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Selected Resources Documenting School Desegregation

Selected resources on the history of school desegregation in Boston, Massachusetts

Introduction

The University of Massachusetts Boston's University Archives and Special Collections has many resources that expound the controversy that surrounded the school desegregation movement in Boston. The citywide crisis was ignited with Judge Arthur Garrity's ruling in the case of Tallulah Morgan et al. v. James Hennigan et al. in 1974 where Garrity ruled that the Boston School Committee had purposefully maintained racial segregation in Boston Public Schools. Judge Garrity went on to implement a plan that bused students to various schools to achieve racial balance.

Background on Desegregation

School desegregation became a significant issue after the United States Supreme Court decision in the 1954 case of Oliver Brown et al. v. Board of Education of Topeka et al. The Brown decision espoused that separate educational facilities for black and white students were inherently unequal and public schools must be integrated.  However, Boston Public Schools remained unbalanced in the 1970s despite the Brown decision and the enactment of the Racial Balance Act of 1965.

Because of this inaction, on March 15, 1972, a group of Black parents filed suit against the Boston School Committee led by James W. Hennigan, in the case of Tallulah Morgan et al. v. James Hennigan et al, which claimed that the Boston Public Schools were deliberately kept segregated. On September 21, 1971, the Boston School Committee met and voted against using busing as a method to racially balance a new school opening in Boston, a clear violation of the Racial Imbalance Act of 1965, and sparked the lawsuit.

On June 21, 1974, Judge Arthur W. Garrity ruled in favor of the plaintiffs and ordered the Boston School Committee to submit a plan to desegregate the public schools. Garrity began to enforce the State Board of Education's plan for reducing racial imbalance that dictated that the "racial balance in all citywide schools shall be reflective of the total student population in the Boston Public School system."  This became known as Phase I of Garrity's plan and began on September 12, 1974, the first day of the school year.  The plan involved redistricting, student transportation, and the formation of parent committees. This phase affected only the neighborhoods in which black and whites lived near each other and therefore Charlestown, East Boston, and the North End were excluded for this first phase.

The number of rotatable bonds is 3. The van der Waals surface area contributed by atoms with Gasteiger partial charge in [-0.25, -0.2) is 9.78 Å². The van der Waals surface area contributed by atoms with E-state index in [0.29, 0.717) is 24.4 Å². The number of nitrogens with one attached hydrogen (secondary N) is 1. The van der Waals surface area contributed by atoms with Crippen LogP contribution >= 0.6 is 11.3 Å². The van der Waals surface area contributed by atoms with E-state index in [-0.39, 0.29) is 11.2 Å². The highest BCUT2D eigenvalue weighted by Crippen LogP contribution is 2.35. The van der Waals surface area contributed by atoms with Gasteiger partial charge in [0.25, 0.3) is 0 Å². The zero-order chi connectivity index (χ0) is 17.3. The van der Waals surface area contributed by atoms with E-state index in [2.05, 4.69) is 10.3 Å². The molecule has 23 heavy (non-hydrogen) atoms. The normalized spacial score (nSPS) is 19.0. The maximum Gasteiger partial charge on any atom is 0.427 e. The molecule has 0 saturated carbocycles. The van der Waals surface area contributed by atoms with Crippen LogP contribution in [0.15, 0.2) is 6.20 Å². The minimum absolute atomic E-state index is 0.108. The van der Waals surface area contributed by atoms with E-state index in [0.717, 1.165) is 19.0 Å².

Phase II began in September 1975 and included all areas of Boston, except East Boston.  Also referred to as "The Master's Plan," this phase required the revision of attendance zones and grade structures as well as the construction of new schools, and a controlled transfer policy. Students could either attend a school in their community district schools where the enrollment was determined by the school committee or attend a citywide school where they could list a preferred schools in order of preference. This phase also linked local universities, colleges, and community groups to the schools.

In September 1977, Phase III began and established the Department of Implementation which oversaw desegregation and the compiling of racial statistics of the Boston Public Schools.

As the plan continued despite strong opposition in the 1970s, students and parents gradually accepted forced busing and racial tensions eventually lessened. Judge Garrity continued to oversee much of the administrative functions of the Boston School Committee and to make decisions regarding schooling and desegregation. Although Garrity's involvement ended in September 1985, the battle over schools and race continued in the federal courts into the 1990s.

Credits

Research guide created by Corinne Zaczek Bermon, Archives Assistant, August 2016.

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